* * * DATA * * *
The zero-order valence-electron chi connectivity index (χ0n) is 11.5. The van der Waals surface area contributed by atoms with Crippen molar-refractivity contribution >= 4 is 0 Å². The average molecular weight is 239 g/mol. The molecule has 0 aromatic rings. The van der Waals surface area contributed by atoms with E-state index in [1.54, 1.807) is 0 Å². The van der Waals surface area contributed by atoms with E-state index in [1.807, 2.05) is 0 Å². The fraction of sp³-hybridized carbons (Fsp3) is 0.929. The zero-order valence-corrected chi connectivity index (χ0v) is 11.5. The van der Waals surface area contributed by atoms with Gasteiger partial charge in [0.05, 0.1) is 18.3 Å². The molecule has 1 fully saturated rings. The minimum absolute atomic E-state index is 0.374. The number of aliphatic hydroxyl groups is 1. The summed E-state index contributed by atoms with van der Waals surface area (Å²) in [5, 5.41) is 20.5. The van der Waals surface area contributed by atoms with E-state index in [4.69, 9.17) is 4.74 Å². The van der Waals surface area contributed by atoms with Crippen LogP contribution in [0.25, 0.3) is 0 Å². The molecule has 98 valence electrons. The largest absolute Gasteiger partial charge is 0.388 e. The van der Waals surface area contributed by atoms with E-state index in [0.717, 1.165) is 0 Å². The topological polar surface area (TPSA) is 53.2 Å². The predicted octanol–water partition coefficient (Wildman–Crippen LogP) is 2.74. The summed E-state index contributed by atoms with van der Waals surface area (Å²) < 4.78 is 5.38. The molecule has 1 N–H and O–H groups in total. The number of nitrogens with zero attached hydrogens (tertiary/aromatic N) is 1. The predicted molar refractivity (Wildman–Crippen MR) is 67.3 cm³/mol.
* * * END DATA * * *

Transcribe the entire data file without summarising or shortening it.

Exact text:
The zero-order valence-electron chi connectivity index (χ0n) is 11.5. The van der Waals surface area contributed by atoms with Crippen molar-refractivity contribution >= 4 is 0 Å². The average molecular weight is 239 g/mol. The molecule has 0 aromatic rings. The van der Waals surface area contributed by atoms with E-state index in [1.54, 1.807) is 0 Å². The van der Waals surface area contributed by atoms with E-state index in [1.807, 2.05) is 0 Å². The fraction of sp³-hybridized carbons (Fsp3) is 0.929. The zero-order valence-corrected chi connectivity index (χ0v) is 11.5. The van der Waals surface area contributed by atoms with Gasteiger partial charge in [0.05, 0.1) is 18.3 Å². The molecule has 1 fully saturated rings. The minimum absolute atomic E-state index is 0.374. The number of aliphatic hydroxyl groups is 1. The summed E-state index contributed by atoms with van der Waals surface area (Å²) in [5, 5.41) is 20.5. The van der Waals surface area contributed by atoms with E-state index in [4.69, 9.17) is 4.74 Å². The van der Waals surface area contributed by atoms with Crippen LogP contribution in [0.25, 0.3) is 0 Å². The molecule has 98 valence electrons. The largest absolute Gasteiger partial charge is 0.388 e. The van der Waals surface area contributed by atoms with E-state index in [0.717, 1.165) is 0 Å². The topological polar surface area (TPSA) is 53.2 Å². The predicted octanol–water partition coefficient (Wildman–Crippen LogP) is 2.74. The summed E-state index contributed by atoms with van der Waals surface area (Å²) < 4.78 is 5.38. The molecule has 1 N–H and O–H groups in total. The number of nitrogens with zero attached hydrogens (tertiary/aromatic N) is 1. The predicted molar refractivity (Wildman–Crippen MR) is 67.3 cm³/mol.